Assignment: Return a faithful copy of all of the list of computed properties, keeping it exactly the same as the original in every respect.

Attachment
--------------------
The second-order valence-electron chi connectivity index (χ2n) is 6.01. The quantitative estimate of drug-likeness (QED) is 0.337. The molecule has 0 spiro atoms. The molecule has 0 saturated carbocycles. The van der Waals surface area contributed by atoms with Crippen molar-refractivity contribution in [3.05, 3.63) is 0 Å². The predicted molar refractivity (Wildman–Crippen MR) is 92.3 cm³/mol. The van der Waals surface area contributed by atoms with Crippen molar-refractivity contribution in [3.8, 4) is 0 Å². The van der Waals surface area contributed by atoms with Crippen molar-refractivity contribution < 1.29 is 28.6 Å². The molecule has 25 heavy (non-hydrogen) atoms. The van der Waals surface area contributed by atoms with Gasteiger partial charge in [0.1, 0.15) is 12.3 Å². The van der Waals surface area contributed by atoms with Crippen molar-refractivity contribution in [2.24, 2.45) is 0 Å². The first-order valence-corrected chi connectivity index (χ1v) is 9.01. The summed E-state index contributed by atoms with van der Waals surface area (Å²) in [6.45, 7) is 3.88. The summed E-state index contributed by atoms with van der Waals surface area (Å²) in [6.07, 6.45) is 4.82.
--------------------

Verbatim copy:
The second-order valence-electron chi connectivity index (χ2n) is 6.01. The quantitative estimate of drug-likeness (QED) is 0.337. The molecule has 0 spiro atoms. The molecule has 0 saturated carbocycles. The van der Waals surface area contributed by atoms with Crippen molar-refractivity contribution in [3.05, 3.63) is 0 Å². The predicted molar refractivity (Wildman–Crippen MR) is 92.3 cm³/mol. The van der Waals surface area contributed by atoms with Crippen molar-refractivity contribution in [3.8, 4) is 0 Å². The van der Waals surface area contributed by atoms with Crippen molar-refractivity contribution < 1.29 is 28.6 Å². The molecule has 25 heavy (non-hydrogen) atoms. The van der Waals surface area contributed by atoms with Gasteiger partial charge in [0.1, 0.15) is 12.3 Å². The van der Waals surface area contributed by atoms with Crippen molar-refractivity contribution in [2.24, 2.45) is 0 Å². The first-order valence-corrected chi connectivity index (χ1v) is 9.01. The summed E-state index contributed by atoms with van der Waals surface area (Å²) in [6.45, 7) is 3.88. The summed E-state index contributed by atoms with van der Waals surface area (Å²) in [6.07, 6.45) is 4.82.